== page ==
So limited are the scraps from the hot stove that we’ve been reduced to scavenging for second harvest. But fear not, we may yet be able to make chicken salad out of this stuff.
• According to MLB.com’s Jon Morosi, the Rockies are looking into various options at closer. It had been thought that they’d try to retain Greg Holland, who closed for them last year and who turned down both his $15 million player option and the $17.4 qualifying offer from Colorado. Despite plenty of familiarity, Holland clearly isn’t interested in a one-year deal and there’s risk in a 32-year-old who missed 2016 after TJS.
Hence the Rockies’ interest in both Wade Davis and Zach Britton, the latter of whom would be just a one-year rental and would also cost them prospects. It’s possible this tire-kicking is all part of the dance when it comes to negotiations with Holland, so we’ll have to see where it goes. The Rockies do appear very intent on having a proven closer in 2018, though, so they won’t want to wait too long.
• Alex Avila was expected to parlay the best offensive season of his career into new starting gig with a relatively big payday, but the low-key vet isn’t necessarily looking for that. In fact, he was quite clear in an appearance on MLB Network Radio that winning is the priority, even if that means serving as a backup or in a platoon situation.
“The number on thing is having an opportunity to get to the playoffs,” Avila said. “I’ve told teams this, my agent this. I have no issue being a backup, I have no issue being a platoon player. I have no issue going to a team and being a starter. For me, it’s all about the opportunity to win. That’s the way I look at it.”
I’m not sure how happy the folks at Excel Sports Management were about Avila essentially devaluing his own stock there, but this may have been a calculated move. He figures to earn a two-year deal, three at the most, for something in the $7-8 AAV range, so perhaps he’s trying to boost that character appeal and max what should be his final deal. It’s just hard to imagine a team paying that much for a backup.
Avila certainly displayed a fair bit of value in a secondary role with the Cubs, who had to use him as the starter for much of their stretch run after Willson Contreras went down with a hamstring injury. Because the list of serious contenders willing to pay that kind of money for a backup is pretty limited, though, I would still imagine the bearded backstop ends up with a starting gig.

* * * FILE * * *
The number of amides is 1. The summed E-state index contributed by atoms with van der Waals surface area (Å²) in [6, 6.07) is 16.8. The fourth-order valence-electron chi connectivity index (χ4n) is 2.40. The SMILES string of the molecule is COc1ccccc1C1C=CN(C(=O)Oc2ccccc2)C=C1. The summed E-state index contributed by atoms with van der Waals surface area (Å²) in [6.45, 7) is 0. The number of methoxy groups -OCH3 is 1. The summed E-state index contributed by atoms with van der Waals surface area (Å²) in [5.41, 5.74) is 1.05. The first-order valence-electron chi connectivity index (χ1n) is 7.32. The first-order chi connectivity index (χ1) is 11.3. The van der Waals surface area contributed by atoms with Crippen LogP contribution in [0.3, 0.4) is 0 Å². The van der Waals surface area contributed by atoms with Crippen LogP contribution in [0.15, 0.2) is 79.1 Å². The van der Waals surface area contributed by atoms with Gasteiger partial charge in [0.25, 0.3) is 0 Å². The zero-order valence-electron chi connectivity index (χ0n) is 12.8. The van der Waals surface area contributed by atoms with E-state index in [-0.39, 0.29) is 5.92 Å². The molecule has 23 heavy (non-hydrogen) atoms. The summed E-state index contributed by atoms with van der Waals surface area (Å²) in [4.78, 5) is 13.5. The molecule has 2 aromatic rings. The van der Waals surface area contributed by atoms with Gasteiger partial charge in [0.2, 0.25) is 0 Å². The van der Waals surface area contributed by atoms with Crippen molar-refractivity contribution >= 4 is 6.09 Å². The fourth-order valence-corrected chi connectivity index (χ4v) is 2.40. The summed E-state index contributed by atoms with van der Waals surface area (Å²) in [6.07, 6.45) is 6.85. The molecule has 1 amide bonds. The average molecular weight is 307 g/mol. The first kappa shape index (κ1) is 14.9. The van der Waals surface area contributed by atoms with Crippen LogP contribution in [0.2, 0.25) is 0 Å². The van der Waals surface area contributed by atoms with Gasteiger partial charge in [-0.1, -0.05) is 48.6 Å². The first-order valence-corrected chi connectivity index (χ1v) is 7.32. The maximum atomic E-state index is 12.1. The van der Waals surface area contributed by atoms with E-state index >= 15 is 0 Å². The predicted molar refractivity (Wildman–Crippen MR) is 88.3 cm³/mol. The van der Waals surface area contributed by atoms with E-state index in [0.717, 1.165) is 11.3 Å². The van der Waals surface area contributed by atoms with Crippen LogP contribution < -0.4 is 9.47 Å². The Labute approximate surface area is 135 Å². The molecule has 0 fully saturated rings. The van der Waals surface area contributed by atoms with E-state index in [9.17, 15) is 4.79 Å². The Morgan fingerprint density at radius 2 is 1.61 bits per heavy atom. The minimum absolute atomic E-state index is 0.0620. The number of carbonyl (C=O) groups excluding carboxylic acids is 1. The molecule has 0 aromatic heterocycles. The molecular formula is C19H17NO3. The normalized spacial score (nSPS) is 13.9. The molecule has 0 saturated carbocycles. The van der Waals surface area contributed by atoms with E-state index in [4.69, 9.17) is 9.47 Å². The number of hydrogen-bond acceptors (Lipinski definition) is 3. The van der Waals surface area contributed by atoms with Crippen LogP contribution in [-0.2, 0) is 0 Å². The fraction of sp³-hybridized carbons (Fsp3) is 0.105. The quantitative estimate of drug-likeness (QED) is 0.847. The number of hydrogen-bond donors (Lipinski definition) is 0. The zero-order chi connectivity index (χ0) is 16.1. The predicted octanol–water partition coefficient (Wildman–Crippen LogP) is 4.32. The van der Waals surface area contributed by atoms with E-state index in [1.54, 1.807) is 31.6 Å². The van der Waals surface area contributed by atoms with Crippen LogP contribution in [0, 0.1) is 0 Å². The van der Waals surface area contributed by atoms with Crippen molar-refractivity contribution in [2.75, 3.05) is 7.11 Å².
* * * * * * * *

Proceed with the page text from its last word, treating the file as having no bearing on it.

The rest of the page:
MLB Trade Rumors predicted that Avila would sign with the Yankees, which would satisfy pretty much all of the criteria he mentioned. The Cubs could be a possibility as well, but it seems far more likely that they’d pursue a lower-profile backup to Contreras.
• Former Cubs pitcher Neil Ramirez has agreed to a minor league deal with the Indians. After a dazzling rookie campaign in 2014 that saw him tally a 1.44 ERA and 10.92 K/9, Ramirez missed most of 2015 with shoulder and other injuries and has never been the same since. Though he’s continued to miss bats (9 K/9 in 2017 and 12.6 K/9 in 2017), he’s had a devil of a time finding the zone (6.8 and 6 BB/9 over last two seasons, respectively).
Last season also saw him give up 1.7 HR/9 to go with a 7.81 ERA and 1.787 WHIP over 31.1 innings with the Mets and Giants. His 4.95 FIP wasn’t great by any stretch, but it’s significantly better than that gaudy ERA and indicates that Ramirez could maybe at least be serviceable with a few tweaks.
In addition to the high number of walks and hits, velocity has been an issue for the righty reliever. A fastball that used to average a hair over 95 mph has been a couple ticks slower since the injuries, thereby limiting his margin for error. He won’t turn 29 until May, so there’s still enough tread on the tires to take another few laps.